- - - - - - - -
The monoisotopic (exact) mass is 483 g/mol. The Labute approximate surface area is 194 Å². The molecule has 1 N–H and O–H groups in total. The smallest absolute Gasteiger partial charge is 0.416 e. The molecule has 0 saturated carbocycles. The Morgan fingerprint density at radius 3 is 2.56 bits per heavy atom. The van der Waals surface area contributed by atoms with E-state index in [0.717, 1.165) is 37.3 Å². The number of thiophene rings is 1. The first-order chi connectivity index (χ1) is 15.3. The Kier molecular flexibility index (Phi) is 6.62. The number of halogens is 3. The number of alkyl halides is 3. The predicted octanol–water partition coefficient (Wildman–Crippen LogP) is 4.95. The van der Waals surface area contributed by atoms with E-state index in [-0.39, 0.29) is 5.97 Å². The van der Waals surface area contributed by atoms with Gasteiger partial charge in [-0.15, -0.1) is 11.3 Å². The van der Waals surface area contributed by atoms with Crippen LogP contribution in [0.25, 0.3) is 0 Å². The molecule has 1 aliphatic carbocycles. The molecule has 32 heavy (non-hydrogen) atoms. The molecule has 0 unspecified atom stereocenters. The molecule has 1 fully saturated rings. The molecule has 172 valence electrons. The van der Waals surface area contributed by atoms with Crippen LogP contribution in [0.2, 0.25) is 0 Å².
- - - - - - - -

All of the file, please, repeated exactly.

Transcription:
The monoisotopic (exact) mass is 483 g/mol. The Labute approximate surface area is 194 Å². The molecule has 1 N–H and O–H groups in total. The smallest absolute Gasteiger partial charge is 0.416 e. The molecule has 0 saturated carbocycles. The Morgan fingerprint density at radius 3 is 2.56 bits per heavy atom. The van der Waals surface area contributed by atoms with E-state index in [0.717, 1.165) is 37.3 Å². The number of thiophene rings is 1. The first-order chi connectivity index (χ1) is 15.3. The Kier molecular flexibility index (Phi) is 6.62. The number of halogens is 3. The number of alkyl halides is 3. The predicted octanol–water partition coefficient (Wildman–Crippen LogP) is 4.95. The van der Waals surface area contributed by atoms with E-state index in [-0.39, 0.29) is 5.97 Å². The van der Waals surface area contributed by atoms with Gasteiger partial charge in [-0.15, -0.1) is 11.3 Å². The van der Waals surface area contributed by atoms with Crippen LogP contribution in [0.25, 0.3) is 0 Å². The molecule has 1 aliphatic carbocycles. The molecule has 32 heavy (non-hydrogen) atoms. The molecule has 0 unspecified atom stereocenters. The molecule has 1 fully saturated rings. The molecule has 172 valence electrons. The van der Waals surface area contributed by atoms with Crippen LogP contribution in [0.2, 0.25) is 0 Å².